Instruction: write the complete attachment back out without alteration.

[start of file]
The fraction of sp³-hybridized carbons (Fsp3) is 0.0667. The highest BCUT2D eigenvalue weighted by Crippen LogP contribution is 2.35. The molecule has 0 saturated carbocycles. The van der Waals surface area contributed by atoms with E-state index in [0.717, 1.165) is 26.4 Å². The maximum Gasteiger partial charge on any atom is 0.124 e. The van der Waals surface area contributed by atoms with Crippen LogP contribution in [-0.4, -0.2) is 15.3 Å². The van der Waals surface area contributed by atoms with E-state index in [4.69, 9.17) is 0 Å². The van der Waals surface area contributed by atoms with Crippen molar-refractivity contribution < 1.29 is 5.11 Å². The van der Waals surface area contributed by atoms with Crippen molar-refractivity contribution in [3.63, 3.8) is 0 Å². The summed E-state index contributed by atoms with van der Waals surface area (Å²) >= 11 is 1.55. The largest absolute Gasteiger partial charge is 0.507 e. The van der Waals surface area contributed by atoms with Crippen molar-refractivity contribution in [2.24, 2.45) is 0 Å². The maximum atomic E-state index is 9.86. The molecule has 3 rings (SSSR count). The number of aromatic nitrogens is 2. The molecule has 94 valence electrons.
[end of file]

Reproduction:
The fraction of sp³-hybridized carbons (Fsp3) is 0.0667. The highest BCUT2D eigenvalue weighted by Crippen LogP contribution is 2.35. The molecule has 0 saturated carbocycles. The van der Waals surface area contributed by atoms with E-state index in [0.717, 1.165) is 26.4 Å². The maximum Gasteiger partial charge on any atom is 0.124 e. The van der Waals surface area contributed by atoms with Crippen LogP contribution in [-0.4, -0.2) is 15.3 Å². The van der Waals surface area contributed by atoms with E-state index in [4.69, 9.17) is 0 Å². The van der Waals surface area contributed by atoms with Crippen molar-refractivity contribution < 1.29 is 5.11 Å². The van der Waals surface area contributed by atoms with Crippen molar-refractivity contribution in [3.63, 3.8) is 0 Å². The summed E-state index contributed by atoms with van der Waals surface area (Å²) >= 11 is 1.55. The largest absolute Gasteiger partial charge is 0.507 e. The van der Waals surface area contributed by atoms with Crippen molar-refractivity contribution in [2.24, 2.45) is 0 Å². The maximum atomic E-state index is 9.86. The molecule has 3 rings (SSSR count). The number of aromatic nitrogens is 2. The molecule has 94 valence electrons.